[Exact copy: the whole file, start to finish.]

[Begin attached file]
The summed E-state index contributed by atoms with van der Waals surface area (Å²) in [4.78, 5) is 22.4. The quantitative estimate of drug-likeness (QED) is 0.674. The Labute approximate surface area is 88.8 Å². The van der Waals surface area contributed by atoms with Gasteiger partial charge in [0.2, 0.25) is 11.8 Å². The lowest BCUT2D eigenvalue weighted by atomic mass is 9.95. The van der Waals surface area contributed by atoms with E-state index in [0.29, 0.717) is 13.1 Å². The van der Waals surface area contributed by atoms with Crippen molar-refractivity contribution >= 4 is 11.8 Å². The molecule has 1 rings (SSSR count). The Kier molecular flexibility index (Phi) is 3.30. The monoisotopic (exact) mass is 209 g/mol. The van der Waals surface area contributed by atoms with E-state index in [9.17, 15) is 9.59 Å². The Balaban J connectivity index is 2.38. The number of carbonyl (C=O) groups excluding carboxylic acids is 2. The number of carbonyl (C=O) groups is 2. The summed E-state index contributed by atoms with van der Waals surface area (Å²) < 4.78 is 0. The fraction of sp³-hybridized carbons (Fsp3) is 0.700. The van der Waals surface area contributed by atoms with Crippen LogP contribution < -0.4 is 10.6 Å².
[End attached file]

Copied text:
The summed E-state index contributed by atoms with van der Waals surface area (Å²) in [4.78, 5) is 22.4. The quantitative estimate of drug-likeness (QED) is 0.674. The Labute approximate surface area is 88.8 Å². The van der Waals surface area contributed by atoms with Gasteiger partial charge in [0.2, 0.25) is 11.8 Å². The lowest BCUT2D eigenvalue weighted by atomic mass is 9.95. The van der Waals surface area contributed by atoms with E-state index in [0.29, 0.717) is 13.1 Å². The van der Waals surface area contributed by atoms with Crippen molar-refractivity contribution >= 4 is 11.8 Å². The molecule has 1 rings (SSSR count). The Kier molecular flexibility index (Phi) is 3.30. The monoisotopic (exact) mass is 209 g/mol. The van der Waals surface area contributed by atoms with E-state index in [9.17, 15) is 9.59 Å². The Balaban J connectivity index is 2.38. The number of carbonyl (C=O) groups excluding carboxylic acids is 2. The number of carbonyl (C=O) groups is 2. The summed E-state index contributed by atoms with van der Waals surface area (Å²) < 4.78 is 0. The fraction of sp³-hybridized carbons (Fsp3) is 0.700. The van der Waals surface area contributed by atoms with Crippen LogP contribution < -0.4 is 10.6 Å².